The Supreme Court recently heard oral arguments in a case that illustrates the problem with some public agencies' definition of diversity. The dispute serves as a powerful reminder of the danger of government attempts to disrupt the diversity provided by freedom of association and replace it with a demand for uniformity focused on a narrow view of individual rights.
The case is called Christian Legal Society versus Martinez, and it is one of the most closely watched of the current Supreme Court term. Here is a brief history.
The Christian Legal Society is a national organization of attorneys and law students that encourages its members to operate from an orthodox Christian perspective. For years a fellowship of Christian law students existed at the Hastings College of the Law, one officially recognized as one of the school's 60 or more associations. That meant it qualified to be treated in the same way as other law student groups in terms of access to mandatory student organization fees and school facilities.
In 2004 the fellowship affiliated with the national CLS, a step that involved the fellowship's agreeing to have its voting members and officers sign a statement of faith. For CLS, this is a reasonable step - the statement sets forth the group's beliefs and mission, and signing it ensures that voting members share the same core principles, much the way any mission-oriented club, from Greenpeace to Amnesty International, would do.
When Hastings officials got word of the newly required statement, they promptly denied the student CLS chapter its university recognition. The chapter was the only campus student group to suffer such a rejection. The grounds for denial, Hastings said, was that CLS violated the university's rules barring student clubs from discriminating on the basis of "religion" or "sexual orientation."
CLS then sued Hastings, charging a denial of its constitutional right to equal access to the public forum (Hastings College of the Law is part of the University of California system) provided by the school.
First, CLS pointed out, the university had never penalized any other group for pursuing a mission that would, by inference, exclude active membership or leadership by students with contrary ideas.
Second, the CLS chapter made it clear that it did not, in fact, discriminate on the basis of sexual orientation, but rather that its statement of faith naturally included both matters of creed and personal conduct that applied to heterosexual and homosexually oriented students alike. The group required its members and officers to both believe and act according to a Christian standard. This would mean that sexual activity inconsistent with orthodox Christian belief would disqualify a person for membership or leadership if the individual were "unrepentant" regarding that activity.
Pressed as to how its objections to this defining standard could be anything but anti-religious discrimination, Hastings responded that its actual standard for student groups was "all comers." That is, Hastings made the rather startling assertion that no student group would be permitted if it did not make its membership and leadership positions available to all law students regardless of their beliefs and behavior. The goal, Hastings asserted, was to foster diversity and inclusivity.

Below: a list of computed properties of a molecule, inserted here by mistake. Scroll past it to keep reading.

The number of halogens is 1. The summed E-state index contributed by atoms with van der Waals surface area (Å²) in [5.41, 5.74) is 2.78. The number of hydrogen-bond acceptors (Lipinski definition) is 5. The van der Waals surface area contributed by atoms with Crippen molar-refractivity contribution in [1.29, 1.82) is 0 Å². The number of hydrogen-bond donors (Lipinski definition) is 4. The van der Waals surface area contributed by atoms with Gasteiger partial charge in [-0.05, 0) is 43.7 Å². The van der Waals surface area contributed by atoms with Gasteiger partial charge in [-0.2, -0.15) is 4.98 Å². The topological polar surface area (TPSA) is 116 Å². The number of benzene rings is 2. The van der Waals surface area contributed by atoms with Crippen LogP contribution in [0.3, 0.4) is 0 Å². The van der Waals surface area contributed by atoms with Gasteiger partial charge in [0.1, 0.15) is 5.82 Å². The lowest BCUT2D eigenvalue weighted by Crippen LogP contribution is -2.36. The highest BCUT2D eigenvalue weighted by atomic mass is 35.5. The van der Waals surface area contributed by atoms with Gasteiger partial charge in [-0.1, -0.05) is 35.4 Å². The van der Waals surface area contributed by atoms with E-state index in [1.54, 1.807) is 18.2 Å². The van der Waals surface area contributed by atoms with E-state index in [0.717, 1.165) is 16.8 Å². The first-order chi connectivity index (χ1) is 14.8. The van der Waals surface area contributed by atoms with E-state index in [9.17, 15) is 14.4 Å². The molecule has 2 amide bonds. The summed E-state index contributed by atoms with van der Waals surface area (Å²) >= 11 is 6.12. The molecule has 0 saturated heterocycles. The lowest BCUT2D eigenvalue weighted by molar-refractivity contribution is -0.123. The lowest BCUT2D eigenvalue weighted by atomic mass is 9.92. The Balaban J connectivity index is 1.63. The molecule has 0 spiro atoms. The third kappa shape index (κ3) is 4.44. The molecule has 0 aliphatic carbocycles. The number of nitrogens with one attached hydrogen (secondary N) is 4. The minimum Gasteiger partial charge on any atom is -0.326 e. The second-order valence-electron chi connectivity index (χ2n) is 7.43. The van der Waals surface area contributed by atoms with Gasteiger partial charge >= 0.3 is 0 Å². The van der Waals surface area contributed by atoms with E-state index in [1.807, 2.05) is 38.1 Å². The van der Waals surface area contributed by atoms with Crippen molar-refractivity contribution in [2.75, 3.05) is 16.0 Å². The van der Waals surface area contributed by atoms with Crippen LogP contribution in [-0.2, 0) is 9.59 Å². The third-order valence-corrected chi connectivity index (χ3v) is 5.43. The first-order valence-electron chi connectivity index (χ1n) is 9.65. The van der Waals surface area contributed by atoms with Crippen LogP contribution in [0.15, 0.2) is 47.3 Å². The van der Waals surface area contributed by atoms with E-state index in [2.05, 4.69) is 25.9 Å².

When all of this came before the Supreme Court, the justices were forced to wrestle with a difficult record, which included the question of whether Hastings' "all comers" rule was the actual policy Hastings was pursuing. Justice Breyer wondered aloud if the court had to rule on the constitutionality of an "all comers" policy for student groups. Attorneys for CLS argued that the ruling could be narrower and focus just on how Hastings applied the policy to CLS.
Constitutional or not, the Hastings policy is a hash of ideas. It represents an attempt to achieve diversity in student groups by prescribing that they may not require their members to endorse and exemplify their missions. In so doing, the policy honors only those individuals who wish to be able to join organizations indifferent to the core beliefs of their members. The plain fact is, there are few such groups, whether their raison d'etre is the environment, the right to life, political action, feminism or faith.
Clearly, if restaurants were the issue and not student groups, Hastings would not proceed in the name of "diversity" by requiring all vendors at the school to offer the same food to all students. Instead, it would give restaurants of varying cuisine access to the student body and leave students with the widest possible choice of menus.
Moreover, Hastings has other ways to honor genuine diversity among student groups. For example, it could mandate a minimum number of open meetings for all student groups or even require all idea-based groups to host one or two debates a year so that they participate in developing and defending civil conversation. Such activity would make even more sense at a law school that exists to promote reasoned dialogue and adversarial argument.
In short, the good administrators at Hastings could pursue and promote real diversity and inclusion by letting a thousand student organizations flower and bloom. Its current "diversity" policy is instead a policy of homogenization and pasteurization (and possibly a view that orthodox Christianity is a germ). By carrying that policy to an extreme, Hastings is not vindicating the rights of individual students but shackling them through enforced uniformity.
Charles A. Donovan is senior research fellow in domestic policy studies at The Heritage Foundation.